Hugo's religious views changed radically over the course of his life. In his youth and under the influence of his mother, he identified as a Catholic and professed respect for Church hierarchy and authority. From there he became a non-practising Catholic and increasingly expressed anti-Catholic and anti-clerical views. He frequented spiritism during his exile (where he participated also in many séances conducted by Madame Delphine de Girardin) [37] [38] and in later years settled into a rationalist deism similar to that espoused by Voltaire. A census-taker asked Hugo in 1872 if he was a Catholic, and he replied, "No. A Freethinker". [39]

After 1872, Hugo never lost his antipathy towards the Catholic Church. He felt the Church was indifferent to the plight of the working class under the oppression of the monarchy. Perhaps he also was upset by the frequency with which his work appeared on the Church's list of banned books. Hugo counted 740 attacks on Les Misérables in the Catholic press. [40] When Hugo's sons Charles and François-Victor died, he insisted that they be buried without a crucifix or priest. In his will, he made the same stipulation about his own death and funeral. [41]

Yet he believed in life after death and prayed every single morning and night, convinced as he wrote in The Man Who Laughs that "Thanksgiving has wings and flies to its right destination. Your prayer knows its way better than you do". [42]

Hugo's rationalism can be found in poems such as Torquemada (1869, about religious fanaticism), The Pope (1878, anti-clerical), Religions and Religion (1880, denying the usefulness of churches) and, published posthumously, The End of Satan and God (1886 and 1891 respectively, in which he represents Christianity as a griffin and rationalism as an angel). Vincent van Gogh ascribed the saying "Religions pass away, but God remains", actually by Jules Michelet, to Hugo. [43]

Although Hugo's many talents did not include exceptional musical ability, he nevertheless had a great impact on the music world through the inspiration that his works provided for composers of the 19th and 20th centuries. Hugo himself particularly enjoyed the music of Gluck and Weber. In Les Misérables, he calls the huntsman's chorus in Weber's Euryanthe, "perhaps the most beautiful piece of music ever composed". [44] He also greatly admired Beethoven, and rather unusually for his time, he also appreciated works by composers from earlier centuries such as Palestrina and Monteverdi. [45]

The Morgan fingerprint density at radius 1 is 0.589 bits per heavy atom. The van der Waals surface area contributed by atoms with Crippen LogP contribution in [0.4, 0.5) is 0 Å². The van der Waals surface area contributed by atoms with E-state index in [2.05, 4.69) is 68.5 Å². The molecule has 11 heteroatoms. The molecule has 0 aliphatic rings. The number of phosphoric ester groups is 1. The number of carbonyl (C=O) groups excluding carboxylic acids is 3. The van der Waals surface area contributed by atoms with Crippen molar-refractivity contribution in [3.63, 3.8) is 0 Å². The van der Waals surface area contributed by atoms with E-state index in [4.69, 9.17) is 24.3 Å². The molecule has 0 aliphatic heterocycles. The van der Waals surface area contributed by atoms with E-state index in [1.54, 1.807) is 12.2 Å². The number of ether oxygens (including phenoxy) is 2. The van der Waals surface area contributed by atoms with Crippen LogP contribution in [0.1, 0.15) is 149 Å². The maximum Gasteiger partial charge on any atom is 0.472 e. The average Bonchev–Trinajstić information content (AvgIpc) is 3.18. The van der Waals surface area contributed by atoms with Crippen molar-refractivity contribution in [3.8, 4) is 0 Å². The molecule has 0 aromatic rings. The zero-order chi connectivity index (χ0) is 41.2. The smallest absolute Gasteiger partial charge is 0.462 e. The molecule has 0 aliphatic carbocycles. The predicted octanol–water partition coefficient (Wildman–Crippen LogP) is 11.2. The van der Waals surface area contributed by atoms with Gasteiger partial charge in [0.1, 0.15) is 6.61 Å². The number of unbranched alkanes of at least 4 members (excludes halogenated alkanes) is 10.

Two famous musicians of the 19th century were friends of Hugo: Hector Berlioz and Franz Liszt. The latter played Beethoven in Hugo's home, and Hugo joked in a letter to a friend that, thanks to Liszt's piano lessons, he learned how to play a favourite song on the piano – with only one finger. Hugo also worked with composer Louise Bertin, writing the libretto for her 1836 opera La Esmeralda, which was based on the character in The Hunchback of Notre Dame. [45] Although for various reasons the opera closed soon after its fifth performance and is little known today, it has enjoyed a modern revival, both in a piano/song concert version by Liszt at the Festival international Victor Hugo et Égaux 2007 [46] and in a full orchestral version presented in July 2008 at Le Festival de Radio France et Montpellier Languedoc-Roussillon . [47]

On the other hand, he had low esteem for Richard Wagner, whom he described as "a man of talent coupled with imbecility. [48] "

Well over one thousand musical compositions have been inspired by Hugo's works from the 19th century until the present day. In particular, Hugo's plays, in which he rejected the rules of classical theatre in favour of romantic drama, attracted the interest of many composers who adapted them into operas. More than one hundred operas are based on Hugo's works and among them are Donizetti's Lucrezia Borgia (1833), Verdi's Rigoletto (1851) and Ernani (1844), and Ponchielli's La Gioconda (1876). [49]